Turns out that a friend of mine is reading the same book I’m reading: Harvey Cox’s The Future of Faith. We thought we do a little “fishing” for other folks who have read or are reading this book, to see if we could get an online book study going.
So here’s the first stab at this: I’m four chapters into the book, and so far I’m finding it to be a book that is stimulating a lot of thought. It’s a little early to say, but I’m feeling some tinges of hope as well.
His opening paragraph gets right to the point: “What does the future hold for religion, and for Christianity in particular?” He then describes three qualities that “mark the world’s spiritual profile” — the unanticipated resurgence of religion, the decline of fundamentalism (really?), and, he says, the most important: “a profound change in the elemental nature of religiousness.” After drawing a distinction between faith and belief, he goes on to describe three major ages of Christianity: the first (pre-Constantine) was the age of faith, the second (from Constantine to our time) the age of belief, and what is now emerging, the age of the Spirit.
I couldn’t help but think of Tickle’s The Great Emergence as I read the early part of this book. Both Cox and Tickle do good work in helping us understand where we have come from and what has brought about Christianity as we know it. I’d use either (or both) if I needed to help people understand our history. But at the same time, I felt the same frustration in both books: It’s terribly hard to describe a “rising new age” when you’re smack dab in the middle of it.
As something of a side note, I found his treatment of the “spiritual but not religious” trend to be helpful. Rather than dismissing it as foolish or naïve, he illuminates the genesis of this sentiment, and he gives some pointers in how to respond to people who express it.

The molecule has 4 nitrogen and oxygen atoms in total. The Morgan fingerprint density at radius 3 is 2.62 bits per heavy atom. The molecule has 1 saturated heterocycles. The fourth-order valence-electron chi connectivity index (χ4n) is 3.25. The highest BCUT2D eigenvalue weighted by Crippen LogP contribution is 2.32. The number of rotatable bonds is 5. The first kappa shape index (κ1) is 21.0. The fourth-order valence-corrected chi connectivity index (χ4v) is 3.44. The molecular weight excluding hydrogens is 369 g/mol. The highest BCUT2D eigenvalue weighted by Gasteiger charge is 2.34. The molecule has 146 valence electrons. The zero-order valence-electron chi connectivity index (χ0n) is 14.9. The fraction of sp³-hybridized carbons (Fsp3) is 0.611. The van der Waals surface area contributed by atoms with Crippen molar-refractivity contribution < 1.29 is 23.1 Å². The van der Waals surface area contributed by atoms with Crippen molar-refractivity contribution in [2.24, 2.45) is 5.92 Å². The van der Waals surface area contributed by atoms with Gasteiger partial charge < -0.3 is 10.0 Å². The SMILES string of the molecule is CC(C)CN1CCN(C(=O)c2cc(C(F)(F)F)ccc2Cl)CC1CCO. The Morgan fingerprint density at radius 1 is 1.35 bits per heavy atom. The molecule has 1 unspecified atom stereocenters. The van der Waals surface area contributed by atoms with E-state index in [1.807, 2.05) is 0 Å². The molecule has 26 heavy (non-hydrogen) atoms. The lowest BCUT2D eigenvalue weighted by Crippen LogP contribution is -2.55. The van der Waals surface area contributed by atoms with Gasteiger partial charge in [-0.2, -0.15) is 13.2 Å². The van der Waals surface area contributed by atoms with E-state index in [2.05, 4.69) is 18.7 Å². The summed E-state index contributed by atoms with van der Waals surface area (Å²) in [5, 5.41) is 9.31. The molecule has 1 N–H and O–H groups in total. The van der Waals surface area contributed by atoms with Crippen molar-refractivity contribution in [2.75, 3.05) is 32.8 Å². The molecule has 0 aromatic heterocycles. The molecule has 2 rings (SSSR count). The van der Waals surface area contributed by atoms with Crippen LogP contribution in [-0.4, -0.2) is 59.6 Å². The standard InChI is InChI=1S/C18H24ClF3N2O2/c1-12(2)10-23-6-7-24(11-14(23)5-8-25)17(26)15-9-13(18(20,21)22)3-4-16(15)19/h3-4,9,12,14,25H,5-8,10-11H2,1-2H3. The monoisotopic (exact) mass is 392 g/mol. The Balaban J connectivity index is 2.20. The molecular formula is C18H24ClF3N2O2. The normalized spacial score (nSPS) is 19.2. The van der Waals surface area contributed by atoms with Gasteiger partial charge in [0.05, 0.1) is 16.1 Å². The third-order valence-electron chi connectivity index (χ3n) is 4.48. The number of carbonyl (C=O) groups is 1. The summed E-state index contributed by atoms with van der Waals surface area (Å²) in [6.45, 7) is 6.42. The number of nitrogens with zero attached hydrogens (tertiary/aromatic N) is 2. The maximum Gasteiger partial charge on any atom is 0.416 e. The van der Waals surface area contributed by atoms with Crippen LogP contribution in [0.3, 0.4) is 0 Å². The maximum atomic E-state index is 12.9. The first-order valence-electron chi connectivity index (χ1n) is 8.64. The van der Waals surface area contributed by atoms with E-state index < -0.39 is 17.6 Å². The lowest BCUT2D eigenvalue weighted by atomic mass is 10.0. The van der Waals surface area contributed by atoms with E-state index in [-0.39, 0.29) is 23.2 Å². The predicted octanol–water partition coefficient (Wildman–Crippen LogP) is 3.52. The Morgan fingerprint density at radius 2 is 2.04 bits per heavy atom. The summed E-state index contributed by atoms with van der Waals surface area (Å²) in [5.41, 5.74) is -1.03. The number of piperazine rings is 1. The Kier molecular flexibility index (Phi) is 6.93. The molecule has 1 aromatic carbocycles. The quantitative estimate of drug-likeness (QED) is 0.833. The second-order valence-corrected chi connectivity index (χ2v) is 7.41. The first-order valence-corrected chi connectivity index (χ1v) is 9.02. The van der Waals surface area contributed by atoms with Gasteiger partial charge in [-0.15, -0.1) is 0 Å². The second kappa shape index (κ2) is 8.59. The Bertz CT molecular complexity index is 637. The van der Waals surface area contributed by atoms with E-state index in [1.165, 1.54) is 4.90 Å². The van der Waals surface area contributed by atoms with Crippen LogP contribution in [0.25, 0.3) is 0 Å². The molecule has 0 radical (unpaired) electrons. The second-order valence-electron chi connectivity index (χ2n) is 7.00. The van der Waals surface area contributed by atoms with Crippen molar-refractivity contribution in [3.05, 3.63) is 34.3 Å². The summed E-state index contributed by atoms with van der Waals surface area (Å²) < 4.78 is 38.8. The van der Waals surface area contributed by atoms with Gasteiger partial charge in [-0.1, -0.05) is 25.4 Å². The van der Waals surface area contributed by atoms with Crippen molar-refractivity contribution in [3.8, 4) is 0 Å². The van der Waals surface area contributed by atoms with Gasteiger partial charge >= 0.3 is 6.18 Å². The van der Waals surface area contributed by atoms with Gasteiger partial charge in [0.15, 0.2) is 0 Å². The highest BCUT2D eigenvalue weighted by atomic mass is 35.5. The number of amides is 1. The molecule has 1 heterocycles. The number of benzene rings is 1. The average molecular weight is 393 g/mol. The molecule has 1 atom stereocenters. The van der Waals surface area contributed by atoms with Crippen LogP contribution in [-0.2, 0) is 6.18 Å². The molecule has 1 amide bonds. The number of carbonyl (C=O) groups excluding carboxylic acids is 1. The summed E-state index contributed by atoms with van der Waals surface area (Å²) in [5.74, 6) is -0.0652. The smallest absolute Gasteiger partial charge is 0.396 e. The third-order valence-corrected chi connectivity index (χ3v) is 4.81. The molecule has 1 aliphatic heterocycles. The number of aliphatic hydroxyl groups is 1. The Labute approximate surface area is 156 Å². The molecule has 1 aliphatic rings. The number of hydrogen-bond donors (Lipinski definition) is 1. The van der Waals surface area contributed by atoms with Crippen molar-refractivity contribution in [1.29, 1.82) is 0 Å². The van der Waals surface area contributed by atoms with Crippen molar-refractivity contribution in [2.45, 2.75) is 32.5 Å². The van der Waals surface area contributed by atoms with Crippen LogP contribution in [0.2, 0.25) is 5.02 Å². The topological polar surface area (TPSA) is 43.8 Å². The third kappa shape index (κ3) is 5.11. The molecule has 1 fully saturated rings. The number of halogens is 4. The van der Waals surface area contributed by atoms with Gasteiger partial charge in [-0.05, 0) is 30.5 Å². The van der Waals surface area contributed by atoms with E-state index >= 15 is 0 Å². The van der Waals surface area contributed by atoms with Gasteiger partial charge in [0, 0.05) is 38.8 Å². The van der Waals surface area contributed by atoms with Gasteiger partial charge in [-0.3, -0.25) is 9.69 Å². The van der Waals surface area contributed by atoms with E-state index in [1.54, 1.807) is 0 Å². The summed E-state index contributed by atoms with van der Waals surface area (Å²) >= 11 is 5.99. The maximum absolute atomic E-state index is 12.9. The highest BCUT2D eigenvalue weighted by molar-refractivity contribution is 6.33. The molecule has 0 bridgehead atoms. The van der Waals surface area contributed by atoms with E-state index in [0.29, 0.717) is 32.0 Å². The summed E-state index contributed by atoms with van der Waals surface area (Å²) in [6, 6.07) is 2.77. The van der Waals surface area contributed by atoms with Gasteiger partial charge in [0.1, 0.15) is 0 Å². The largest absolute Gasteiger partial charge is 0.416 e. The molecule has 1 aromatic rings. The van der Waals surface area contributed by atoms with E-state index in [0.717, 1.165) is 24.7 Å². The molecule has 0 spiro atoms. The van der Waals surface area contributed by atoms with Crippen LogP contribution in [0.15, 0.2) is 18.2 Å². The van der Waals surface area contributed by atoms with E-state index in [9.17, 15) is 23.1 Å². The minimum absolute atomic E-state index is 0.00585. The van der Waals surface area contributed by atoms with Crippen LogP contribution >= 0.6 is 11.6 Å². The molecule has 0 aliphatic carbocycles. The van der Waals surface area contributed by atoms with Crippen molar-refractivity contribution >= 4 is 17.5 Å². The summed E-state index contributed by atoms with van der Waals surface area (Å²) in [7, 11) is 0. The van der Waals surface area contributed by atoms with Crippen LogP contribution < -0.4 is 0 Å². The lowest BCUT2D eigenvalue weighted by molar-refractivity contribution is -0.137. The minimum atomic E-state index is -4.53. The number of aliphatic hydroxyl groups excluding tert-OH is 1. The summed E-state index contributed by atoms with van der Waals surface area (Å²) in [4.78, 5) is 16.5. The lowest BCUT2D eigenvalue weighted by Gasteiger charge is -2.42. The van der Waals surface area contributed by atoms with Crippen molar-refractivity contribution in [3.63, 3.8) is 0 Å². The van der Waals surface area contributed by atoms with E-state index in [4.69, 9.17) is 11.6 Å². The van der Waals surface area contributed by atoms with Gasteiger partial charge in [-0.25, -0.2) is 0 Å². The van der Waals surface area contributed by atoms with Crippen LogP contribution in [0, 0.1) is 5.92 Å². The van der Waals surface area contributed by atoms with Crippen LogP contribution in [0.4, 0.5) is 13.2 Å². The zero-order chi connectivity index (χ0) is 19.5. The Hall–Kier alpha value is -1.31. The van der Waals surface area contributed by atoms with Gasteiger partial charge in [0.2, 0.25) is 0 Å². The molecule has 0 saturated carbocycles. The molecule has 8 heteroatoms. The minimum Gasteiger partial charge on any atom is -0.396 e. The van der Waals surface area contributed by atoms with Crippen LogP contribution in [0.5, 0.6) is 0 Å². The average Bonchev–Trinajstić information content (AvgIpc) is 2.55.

The second chapter is a helpful exploration of “the literalization of the symbolic” and poses that looking at poetic (or symbolic) texts like the creation stories as scientific fact creates an “immense obstacle to faith for many thoughtful people.” It’s all part of his argument that the age of belief (holding to doctrines and creeds about faith, rather than living the faith) has led us astray.
Chapter 3 was interesting, but I’m still trying to find the significance of it. Hmm.
Chapter 4, though, made getting through Chapter 3 worthwhile. While he’s been at this longer than I have, his review of how our understanding of the history of Christianity has changed has some powerful implications. Looking past the history of Christianity as it was written by the “winners” (hierarchy, power, and institutional control) is making me anxious to read on. I’m sensing some powerful implications for the future of faith (gee, that might make a good book title!) and the Christian church in particular. Perhaps it’s because what he’s saying about the particular path that western Christianity wound up following (instead of the other possible paths that were still in use in the early church) may free us up—I hope it frees us up!—to imagine some new possibilities for faith in our day.
So, how about it fellow readers? What are you seeing in this book? Should I keep on reading?
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